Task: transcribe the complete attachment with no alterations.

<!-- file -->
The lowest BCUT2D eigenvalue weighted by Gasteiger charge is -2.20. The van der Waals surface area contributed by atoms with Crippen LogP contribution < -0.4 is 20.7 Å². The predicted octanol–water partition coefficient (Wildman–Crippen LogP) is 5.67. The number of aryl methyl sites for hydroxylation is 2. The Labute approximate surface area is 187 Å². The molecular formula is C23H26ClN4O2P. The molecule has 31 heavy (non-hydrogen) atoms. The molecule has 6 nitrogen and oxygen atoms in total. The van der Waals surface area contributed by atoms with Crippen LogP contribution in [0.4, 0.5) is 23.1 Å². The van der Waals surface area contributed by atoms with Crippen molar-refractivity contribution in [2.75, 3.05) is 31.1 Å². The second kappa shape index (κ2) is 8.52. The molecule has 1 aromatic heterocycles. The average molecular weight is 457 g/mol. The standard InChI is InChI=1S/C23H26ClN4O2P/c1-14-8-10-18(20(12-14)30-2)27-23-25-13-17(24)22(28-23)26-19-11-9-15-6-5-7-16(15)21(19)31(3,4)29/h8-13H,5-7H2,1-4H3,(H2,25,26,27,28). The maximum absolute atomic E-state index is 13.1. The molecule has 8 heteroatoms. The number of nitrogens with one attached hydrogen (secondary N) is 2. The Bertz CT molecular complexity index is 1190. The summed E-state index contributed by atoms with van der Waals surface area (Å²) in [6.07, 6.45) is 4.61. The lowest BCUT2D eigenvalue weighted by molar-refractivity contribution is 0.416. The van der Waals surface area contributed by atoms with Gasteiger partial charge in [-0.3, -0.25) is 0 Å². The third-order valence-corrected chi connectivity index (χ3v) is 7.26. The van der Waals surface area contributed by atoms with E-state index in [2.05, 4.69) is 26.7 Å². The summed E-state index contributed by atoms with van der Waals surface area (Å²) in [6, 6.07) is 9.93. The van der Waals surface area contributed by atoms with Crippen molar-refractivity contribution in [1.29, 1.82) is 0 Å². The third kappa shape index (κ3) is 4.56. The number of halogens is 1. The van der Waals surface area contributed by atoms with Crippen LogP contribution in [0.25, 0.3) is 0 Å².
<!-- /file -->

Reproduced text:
The lowest BCUT2D eigenvalue weighted by Gasteiger charge is -2.20. The van der Waals surface area contributed by atoms with Crippen LogP contribution < -0.4 is 20.7 Å². The predicted octanol–water partition coefficient (Wildman–Crippen LogP) is 5.67. The number of aryl methyl sites for hydroxylation is 2. The Labute approximate surface area is 187 Å². The molecular formula is C23H26ClN4O2P. The molecule has 31 heavy (non-hydrogen) atoms. The molecule has 6 nitrogen and oxygen atoms in total. The van der Waals surface area contributed by atoms with Crippen LogP contribution in [0.4, 0.5) is 23.1 Å². The van der Waals surface area contributed by atoms with Crippen molar-refractivity contribution in [2.75, 3.05) is 31.1 Å². The second kappa shape index (κ2) is 8.52. The molecule has 1 aromatic heterocycles. The average molecular weight is 457 g/mol. The standard InChI is InChI=1S/C23H26ClN4O2P/c1-14-8-10-18(20(12-14)30-2)27-23-25-13-17(24)22(28-23)26-19-11-9-15-6-5-7-16(15)21(19)31(3,4)29/h8-13H,5-7H2,1-4H3,(H2,25,26,27,28). The maximum absolute atomic E-state index is 13.1. The molecule has 8 heteroatoms. The number of nitrogens with one attached hydrogen (secondary N) is 2. The Bertz CT molecular complexity index is 1190. The summed E-state index contributed by atoms with van der Waals surface area (Å²) in [6.07, 6.45) is 4.61. The lowest BCUT2D eigenvalue weighted by molar-refractivity contribution is 0.416. The van der Waals surface area contributed by atoms with Gasteiger partial charge in [-0.3, -0.25) is 0 Å². The third-order valence-corrected chi connectivity index (χ3v) is 7.26. The van der Waals surface area contributed by atoms with E-state index in [2.05, 4.69) is 26.7 Å². The summed E-state index contributed by atoms with van der Waals surface area (Å²) in [6, 6.07) is 9.93. The van der Waals surface area contributed by atoms with Crippen molar-refractivity contribution in [1.29, 1.82) is 0 Å². The third kappa shape index (κ3) is 4.56. The number of halogens is 1. The van der Waals surface area contributed by atoms with Crippen LogP contribution in [0.25, 0.3) is 0 Å².